Professional Cricketers’ Association England and Wales

The Professional Cricketers’ Association was founded in 1967 by Fred Rumsey, to represent past and current first-class cricketers in England and Wales. In one of its earliest achievements, the Professional Cricketer’s Association (PCA) helped establish a standard employment contract and minimum wage for professional cricket players. In 1995, the PCA also helped create a pension scheme for cricketers and former professionals. More recently, the PCA has welcomed newly contracted domestic female players, marking a landmark moment in the history of the game. The PCA champions the interests of professional cricketers in England and Wales through development and welfare programmes and by offering contractual advice.

A legacy of one of its earliest achievements, the PCA dictates the terms of all contracts offered to players by a first-class county or regional centre. Under these pioneering terms, players’ interests and monitored and review by the PCA. Most recently, the PCA will be admitting a cohort of forty-one contracted female players, from England and Wales. In 2014, the women’s playing team were awarded professional contracts for the first time in history. At the time, this was lauded as the biggest step in the history of the women’s game. However, according to recent announcements, by 2021, the figure of professional female cricketers will reach fifty-eight.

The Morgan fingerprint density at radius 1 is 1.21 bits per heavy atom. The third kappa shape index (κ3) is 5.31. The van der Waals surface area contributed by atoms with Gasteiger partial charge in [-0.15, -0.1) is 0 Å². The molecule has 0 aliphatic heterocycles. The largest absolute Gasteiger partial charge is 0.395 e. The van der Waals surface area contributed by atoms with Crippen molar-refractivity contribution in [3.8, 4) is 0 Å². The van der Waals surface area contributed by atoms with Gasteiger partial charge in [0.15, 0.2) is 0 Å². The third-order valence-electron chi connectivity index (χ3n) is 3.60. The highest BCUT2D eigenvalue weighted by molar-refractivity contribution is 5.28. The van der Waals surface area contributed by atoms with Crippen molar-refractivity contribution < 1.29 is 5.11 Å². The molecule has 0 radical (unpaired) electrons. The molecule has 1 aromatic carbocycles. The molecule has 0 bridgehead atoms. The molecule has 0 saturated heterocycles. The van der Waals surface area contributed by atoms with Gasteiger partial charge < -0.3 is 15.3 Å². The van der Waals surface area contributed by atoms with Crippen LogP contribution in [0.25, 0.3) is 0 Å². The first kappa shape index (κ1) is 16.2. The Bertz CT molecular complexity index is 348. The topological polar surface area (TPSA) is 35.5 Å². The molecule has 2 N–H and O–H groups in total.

President of the PCA and former England international Graham Gooch welcomed the new members to the Association: “The cricket community is a tight-knit one, and the PCA welcomes the 41 new female professional players into our family with open arms. The PCA has been pivotal in working with the ECB to develop the professionalism of the women’s game, and the new domestic structure is another positive development as we aim to make professional cricket in England and Wales accessible to all.” Vice chair of the PCA and England captain Heather Knight added: “Having been involved in negotiations throughout, I’ve seen first-hand the work that’s gone into making this historic moment for English women’s cricket happen.”

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